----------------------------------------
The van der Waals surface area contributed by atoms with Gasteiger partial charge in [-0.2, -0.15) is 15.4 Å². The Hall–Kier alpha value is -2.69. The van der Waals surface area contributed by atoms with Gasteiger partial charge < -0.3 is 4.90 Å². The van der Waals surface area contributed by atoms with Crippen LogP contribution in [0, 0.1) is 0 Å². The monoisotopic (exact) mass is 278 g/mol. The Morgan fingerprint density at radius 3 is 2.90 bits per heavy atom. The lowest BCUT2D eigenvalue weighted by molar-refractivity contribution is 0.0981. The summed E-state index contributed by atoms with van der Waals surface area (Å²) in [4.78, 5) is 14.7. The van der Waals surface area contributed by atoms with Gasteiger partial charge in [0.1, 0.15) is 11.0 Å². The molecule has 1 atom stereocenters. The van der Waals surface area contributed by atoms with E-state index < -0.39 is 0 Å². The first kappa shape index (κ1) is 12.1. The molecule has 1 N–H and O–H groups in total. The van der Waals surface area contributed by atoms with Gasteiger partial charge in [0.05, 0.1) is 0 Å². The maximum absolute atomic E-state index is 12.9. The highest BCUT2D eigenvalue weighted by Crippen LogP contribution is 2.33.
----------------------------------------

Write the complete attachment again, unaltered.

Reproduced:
The van der Waals surface area contributed by atoms with Gasteiger partial charge in [-0.2, -0.15) is 15.4 Å². The Hall–Kier alpha value is -2.69. The van der Waals surface area contributed by atoms with Gasteiger partial charge < -0.3 is 4.90 Å². The van der Waals surface area contributed by atoms with Crippen LogP contribution in [0, 0.1) is 0 Å². The monoisotopic (exact) mass is 278 g/mol. The Morgan fingerprint density at radius 3 is 2.90 bits per heavy atom. The lowest BCUT2D eigenvalue weighted by molar-refractivity contribution is 0.0981. The summed E-state index contributed by atoms with van der Waals surface area (Å²) in [4.78, 5) is 14.7. The van der Waals surface area contributed by atoms with Gasteiger partial charge in [0.1, 0.15) is 11.0 Å². The molecule has 1 atom stereocenters. The van der Waals surface area contributed by atoms with E-state index < -0.39 is 0 Å². The first kappa shape index (κ1) is 12.1. The molecule has 1 N–H and O–H groups in total. The van der Waals surface area contributed by atoms with Gasteiger partial charge in [0.05, 0.1) is 0 Å². The maximum absolute atomic E-state index is 12.9. The highest BCUT2D eigenvalue weighted by Crippen LogP contribution is 2.33.